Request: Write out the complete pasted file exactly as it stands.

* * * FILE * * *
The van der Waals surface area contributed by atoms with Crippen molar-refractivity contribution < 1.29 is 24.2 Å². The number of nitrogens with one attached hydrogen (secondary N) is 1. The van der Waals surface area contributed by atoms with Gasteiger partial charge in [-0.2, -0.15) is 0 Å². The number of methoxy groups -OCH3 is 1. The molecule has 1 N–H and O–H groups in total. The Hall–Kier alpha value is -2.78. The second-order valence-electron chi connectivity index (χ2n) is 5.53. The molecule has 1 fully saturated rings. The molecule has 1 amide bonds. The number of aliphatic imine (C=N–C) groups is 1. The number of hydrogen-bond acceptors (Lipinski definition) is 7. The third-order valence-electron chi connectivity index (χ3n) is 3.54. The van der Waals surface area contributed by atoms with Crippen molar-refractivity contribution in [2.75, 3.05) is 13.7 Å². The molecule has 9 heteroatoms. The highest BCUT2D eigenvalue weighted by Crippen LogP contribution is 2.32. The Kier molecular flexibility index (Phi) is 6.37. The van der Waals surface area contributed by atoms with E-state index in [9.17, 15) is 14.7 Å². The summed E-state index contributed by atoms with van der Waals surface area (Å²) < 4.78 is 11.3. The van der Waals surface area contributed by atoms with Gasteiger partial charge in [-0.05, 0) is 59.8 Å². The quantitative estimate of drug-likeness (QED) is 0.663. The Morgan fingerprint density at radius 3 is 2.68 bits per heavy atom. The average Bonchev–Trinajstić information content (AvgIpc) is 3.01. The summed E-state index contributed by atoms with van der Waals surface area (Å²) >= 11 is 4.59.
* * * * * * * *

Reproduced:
The van der Waals surface area contributed by atoms with Crippen molar-refractivity contribution < 1.29 is 24.2 Å². The number of nitrogens with one attached hydrogen (secondary N) is 1. The van der Waals surface area contributed by atoms with Gasteiger partial charge in [-0.2, -0.15) is 0 Å². The number of methoxy groups -OCH3 is 1. The molecule has 1 N–H and O–H groups in total. The Hall–Kier alpha value is -2.78. The second-order valence-electron chi connectivity index (χ2n) is 5.53. The molecule has 1 fully saturated rings. The molecule has 1 amide bonds. The number of aliphatic imine (C=N–C) groups is 1. The number of hydrogen-bond acceptors (Lipinski definition) is 7. The third-order valence-electron chi connectivity index (χ3n) is 3.54. The van der Waals surface area contributed by atoms with Crippen molar-refractivity contribution in [2.75, 3.05) is 13.7 Å². The molecule has 9 heteroatoms. The highest BCUT2D eigenvalue weighted by Crippen LogP contribution is 2.32. The Kier molecular flexibility index (Phi) is 6.37. The van der Waals surface area contributed by atoms with E-state index in [9.17, 15) is 14.7 Å². The summed E-state index contributed by atoms with van der Waals surface area (Å²) < 4.78 is 11.3. The van der Waals surface area contributed by atoms with Gasteiger partial charge in [-0.05, 0) is 59.8 Å². The quantitative estimate of drug-likeness (QED) is 0.663. The Morgan fingerprint density at radius 3 is 2.68 bits per heavy atom. The average Bonchev–Trinajstić information content (AvgIpc) is 3.01. The summed E-state index contributed by atoms with van der Waals surface area (Å²) >= 11 is 4.59.